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March 24, 2020 at 6:10 pm
Hi sir , in the example 4 , are we accepting the discount or not? i cant clearly understand in the lecture
John Moffat says
March 25, 2020 at 7:38 am
Example 4 does not ask whether or not we would accept the discount.
It only asks what the effective cost of refusing the discount is.
We would compare this with the overdraft interest to decide whether or not to take the discount, but the question does not state the overdraft interest rate which is why we are not asked for the decision.
February 25, 2020 at 2:26 pm
Sir in example 5 alternatively you have not discounted the 100000 as you have not considered the discount rate of 1.5%. Although it is not a significant difference but it doesn’t make sense as we would not have to 100000 and the total payable would be 98500.
February 25, 2020 at 3:46 pm
There is no discounting necessary. We are comparing the cost of not taking the discount with the overdraft interest in order to decide which is better.
November 9, 2019 at 2:02 pm
Hi Sir, I am confusing about calculate the payable and receivable.
In what situation we use the method of effective % cost ? (Such as example 1,4 & 5)
In what situation we use the method to calculate the cost and saving ? (Such as example 2 & 3)
November 9, 2019 at 6:41 pm
The method you use depends on what information is given in the question.
November 9, 2019 at 1:56 pm
Hi Sir, I don’t understand, why in example 4, you take the effective cost % is 43.86% you do not take the discount?
But why in example 5, you take the effective cost % is 24.69%, you take the discount?
August 16, 2019 at 7:58 pm
I have small question regarding example 5:
can you interpret the % of over draft in order to under stand more clearly the reason behind favoring the discount offer.
what did you mean by “the longer we delay we are saving overdraft interest” and “paying early will increase our overdraft” I just want you to explain to me how its work
August 17, 2019 at 10:17 am
When payment is made, the overdraft will increase. They have to pay interest on the amount of the overdraft, so the longer they delay paying then the longer it is before the overdraft increases and therefore the less interest they have to pay.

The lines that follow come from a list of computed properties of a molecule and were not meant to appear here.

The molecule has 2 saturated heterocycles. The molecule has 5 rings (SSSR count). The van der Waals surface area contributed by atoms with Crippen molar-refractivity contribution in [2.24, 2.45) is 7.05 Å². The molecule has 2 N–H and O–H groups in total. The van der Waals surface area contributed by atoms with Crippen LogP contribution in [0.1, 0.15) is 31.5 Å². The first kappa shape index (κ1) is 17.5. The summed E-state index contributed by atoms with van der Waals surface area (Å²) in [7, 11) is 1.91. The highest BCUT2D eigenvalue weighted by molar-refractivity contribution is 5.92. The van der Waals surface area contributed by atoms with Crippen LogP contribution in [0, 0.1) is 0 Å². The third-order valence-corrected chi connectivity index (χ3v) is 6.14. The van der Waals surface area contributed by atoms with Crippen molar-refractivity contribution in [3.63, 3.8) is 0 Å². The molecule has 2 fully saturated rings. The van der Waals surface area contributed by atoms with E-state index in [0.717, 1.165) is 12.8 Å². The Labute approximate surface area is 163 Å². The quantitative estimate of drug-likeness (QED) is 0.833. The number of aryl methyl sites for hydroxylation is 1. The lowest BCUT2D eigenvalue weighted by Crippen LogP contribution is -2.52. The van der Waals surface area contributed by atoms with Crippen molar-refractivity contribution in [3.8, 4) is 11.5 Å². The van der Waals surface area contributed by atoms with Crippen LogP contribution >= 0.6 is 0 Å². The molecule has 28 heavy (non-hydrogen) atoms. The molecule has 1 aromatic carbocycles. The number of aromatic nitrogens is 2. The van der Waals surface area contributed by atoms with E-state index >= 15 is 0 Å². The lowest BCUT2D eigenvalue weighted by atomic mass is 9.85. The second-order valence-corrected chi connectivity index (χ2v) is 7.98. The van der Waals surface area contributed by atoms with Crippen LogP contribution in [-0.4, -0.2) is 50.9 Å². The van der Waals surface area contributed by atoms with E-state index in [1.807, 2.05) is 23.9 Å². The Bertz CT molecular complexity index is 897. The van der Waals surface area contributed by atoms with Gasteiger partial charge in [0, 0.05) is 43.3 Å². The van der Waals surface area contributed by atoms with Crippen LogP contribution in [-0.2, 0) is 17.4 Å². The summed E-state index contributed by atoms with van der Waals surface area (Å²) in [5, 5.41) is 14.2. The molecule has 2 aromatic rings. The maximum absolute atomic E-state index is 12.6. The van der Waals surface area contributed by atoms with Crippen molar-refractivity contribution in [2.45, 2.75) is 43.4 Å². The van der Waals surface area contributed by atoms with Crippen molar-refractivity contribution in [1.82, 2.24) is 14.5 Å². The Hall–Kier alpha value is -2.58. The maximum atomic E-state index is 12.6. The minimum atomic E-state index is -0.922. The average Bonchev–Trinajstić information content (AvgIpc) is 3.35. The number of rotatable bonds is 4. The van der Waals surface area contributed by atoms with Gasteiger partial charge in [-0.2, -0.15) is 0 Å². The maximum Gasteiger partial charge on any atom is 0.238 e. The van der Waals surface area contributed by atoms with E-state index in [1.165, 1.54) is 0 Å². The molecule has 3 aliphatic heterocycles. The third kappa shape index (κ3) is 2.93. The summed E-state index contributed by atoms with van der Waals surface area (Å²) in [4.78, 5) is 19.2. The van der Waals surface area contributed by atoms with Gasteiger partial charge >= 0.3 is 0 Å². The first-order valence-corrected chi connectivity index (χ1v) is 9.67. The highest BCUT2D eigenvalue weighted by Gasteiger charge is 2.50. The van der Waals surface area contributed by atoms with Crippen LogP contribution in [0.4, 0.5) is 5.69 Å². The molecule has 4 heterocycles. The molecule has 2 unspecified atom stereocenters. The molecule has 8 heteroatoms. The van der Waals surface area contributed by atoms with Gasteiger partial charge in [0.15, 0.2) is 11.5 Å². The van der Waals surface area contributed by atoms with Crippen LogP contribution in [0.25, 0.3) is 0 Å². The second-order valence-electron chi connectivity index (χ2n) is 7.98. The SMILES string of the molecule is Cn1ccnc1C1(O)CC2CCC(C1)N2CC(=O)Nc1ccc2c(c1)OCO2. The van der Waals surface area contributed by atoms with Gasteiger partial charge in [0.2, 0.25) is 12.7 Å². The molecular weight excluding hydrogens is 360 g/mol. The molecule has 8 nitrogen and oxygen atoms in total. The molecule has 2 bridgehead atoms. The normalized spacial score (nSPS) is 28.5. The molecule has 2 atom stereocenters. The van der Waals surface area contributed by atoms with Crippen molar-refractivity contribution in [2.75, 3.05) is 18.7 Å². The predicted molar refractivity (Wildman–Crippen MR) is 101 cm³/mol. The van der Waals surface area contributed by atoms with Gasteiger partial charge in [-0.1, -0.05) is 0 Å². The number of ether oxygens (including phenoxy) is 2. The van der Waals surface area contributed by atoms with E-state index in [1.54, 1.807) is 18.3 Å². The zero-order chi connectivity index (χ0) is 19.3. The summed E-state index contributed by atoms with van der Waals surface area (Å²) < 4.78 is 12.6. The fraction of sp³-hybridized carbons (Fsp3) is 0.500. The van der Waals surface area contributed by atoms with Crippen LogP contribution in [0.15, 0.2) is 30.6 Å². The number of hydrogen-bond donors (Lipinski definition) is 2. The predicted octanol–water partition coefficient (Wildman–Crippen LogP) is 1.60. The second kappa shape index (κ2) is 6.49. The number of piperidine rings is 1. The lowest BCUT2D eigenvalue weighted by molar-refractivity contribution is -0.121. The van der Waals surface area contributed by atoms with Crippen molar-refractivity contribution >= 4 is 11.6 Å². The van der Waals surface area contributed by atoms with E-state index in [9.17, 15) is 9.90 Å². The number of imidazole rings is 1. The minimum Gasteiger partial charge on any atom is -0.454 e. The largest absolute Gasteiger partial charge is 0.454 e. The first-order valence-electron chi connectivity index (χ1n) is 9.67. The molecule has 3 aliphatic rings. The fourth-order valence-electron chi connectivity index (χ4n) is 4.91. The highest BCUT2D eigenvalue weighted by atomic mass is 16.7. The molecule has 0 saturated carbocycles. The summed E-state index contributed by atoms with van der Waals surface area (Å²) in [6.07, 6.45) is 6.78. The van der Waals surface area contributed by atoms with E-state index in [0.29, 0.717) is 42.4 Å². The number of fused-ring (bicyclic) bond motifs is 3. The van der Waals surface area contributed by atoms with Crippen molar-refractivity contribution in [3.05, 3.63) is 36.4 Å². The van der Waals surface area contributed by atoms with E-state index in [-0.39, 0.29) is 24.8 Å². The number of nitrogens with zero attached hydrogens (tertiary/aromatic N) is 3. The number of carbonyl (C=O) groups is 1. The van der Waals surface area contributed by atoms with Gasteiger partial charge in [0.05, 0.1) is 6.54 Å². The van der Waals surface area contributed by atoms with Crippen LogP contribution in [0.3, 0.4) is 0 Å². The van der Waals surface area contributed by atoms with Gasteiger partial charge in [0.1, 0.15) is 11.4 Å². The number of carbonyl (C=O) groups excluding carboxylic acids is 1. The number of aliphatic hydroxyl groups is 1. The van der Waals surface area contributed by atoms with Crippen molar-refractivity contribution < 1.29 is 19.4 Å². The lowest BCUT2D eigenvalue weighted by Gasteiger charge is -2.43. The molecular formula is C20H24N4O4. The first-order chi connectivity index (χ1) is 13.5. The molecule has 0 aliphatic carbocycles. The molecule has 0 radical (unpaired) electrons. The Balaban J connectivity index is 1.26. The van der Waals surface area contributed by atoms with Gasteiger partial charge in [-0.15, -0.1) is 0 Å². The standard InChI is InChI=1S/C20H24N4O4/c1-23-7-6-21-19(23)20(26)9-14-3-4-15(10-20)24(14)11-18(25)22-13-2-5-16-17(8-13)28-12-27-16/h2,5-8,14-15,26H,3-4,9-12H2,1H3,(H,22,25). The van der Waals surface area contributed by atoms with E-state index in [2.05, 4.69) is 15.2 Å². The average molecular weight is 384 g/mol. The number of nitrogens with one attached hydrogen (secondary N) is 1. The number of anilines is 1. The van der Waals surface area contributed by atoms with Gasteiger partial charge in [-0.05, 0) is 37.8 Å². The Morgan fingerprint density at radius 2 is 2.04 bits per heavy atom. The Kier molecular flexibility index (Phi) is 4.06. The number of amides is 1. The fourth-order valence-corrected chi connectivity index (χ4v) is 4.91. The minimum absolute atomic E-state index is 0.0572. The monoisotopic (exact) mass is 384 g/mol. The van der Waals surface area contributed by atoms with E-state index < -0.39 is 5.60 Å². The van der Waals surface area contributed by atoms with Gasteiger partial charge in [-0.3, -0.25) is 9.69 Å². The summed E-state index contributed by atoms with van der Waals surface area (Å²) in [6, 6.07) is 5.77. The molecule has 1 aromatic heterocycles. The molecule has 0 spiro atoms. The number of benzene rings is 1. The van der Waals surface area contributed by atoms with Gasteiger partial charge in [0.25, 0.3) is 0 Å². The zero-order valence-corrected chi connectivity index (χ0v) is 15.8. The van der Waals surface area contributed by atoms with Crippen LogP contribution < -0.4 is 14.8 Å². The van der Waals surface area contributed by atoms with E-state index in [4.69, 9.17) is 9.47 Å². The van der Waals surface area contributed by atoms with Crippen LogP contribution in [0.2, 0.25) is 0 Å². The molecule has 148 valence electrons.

February 17, 2019 at 5:06 pm
Hello, can I ask for example 4 why do you calculate the effective cost of refusing discount with 2/98 instead of 2/100?
February 17, 2019 at 6:40 pm
But I explain this in the lecture!!!
For every $100 of the invoice, the discount is $2 and therefore they are paying $98 early. By delaying payment of the $98 (and therefore having to pay $100) it is costing them $2.
March 21, 2019 at 3:14 am
Further to John’s explanation above you need to remember the formula to annualise the discount. 1-(.02/.98)…. 2% being the discount factor, 98% being what you will eventually pay
March 21, 2019 at 4:37 am
Further to John’s explanation above you need to remember the formula to annualise the discount. 1+(.02/.98)…. 2% being the discount factor, 98% being what you will eventually pay raised to the power(365/n/52/n/12/n) n being the period saved
November 24, 2018 at 1:04 am
I didnt undersdant the finance cost when we took discount
November 24, 2018 at 8:48 am
You will have to say which bit you did not understand.
November 22, 2018 at 11:19 am
Why you don’t calculate average payables current and new? In new variant you will have less cash, so overdraft would be used only for this part of cash. Don’t you think that we should calcukate it?
November 22, 2018 at 11:22 am
Oh sorry, I think I found an answer myself))
October 23, 2018 at 10:27 pm
Hey sir! I have a little query regarding the calculation of period while calculating the annual effective rate of discount. How is a period of 14.6 practically possible ( if the days are 25 and it is suposed the number of days in a year is 365) .Cant we make the period as 15 instead of 14.6? Thank you
October 24, 2018 at 9:12 am
We are looking at averages and for an average 14.6 is the figure to use even though sometimes it might be 14 days and sometimes 15 days.
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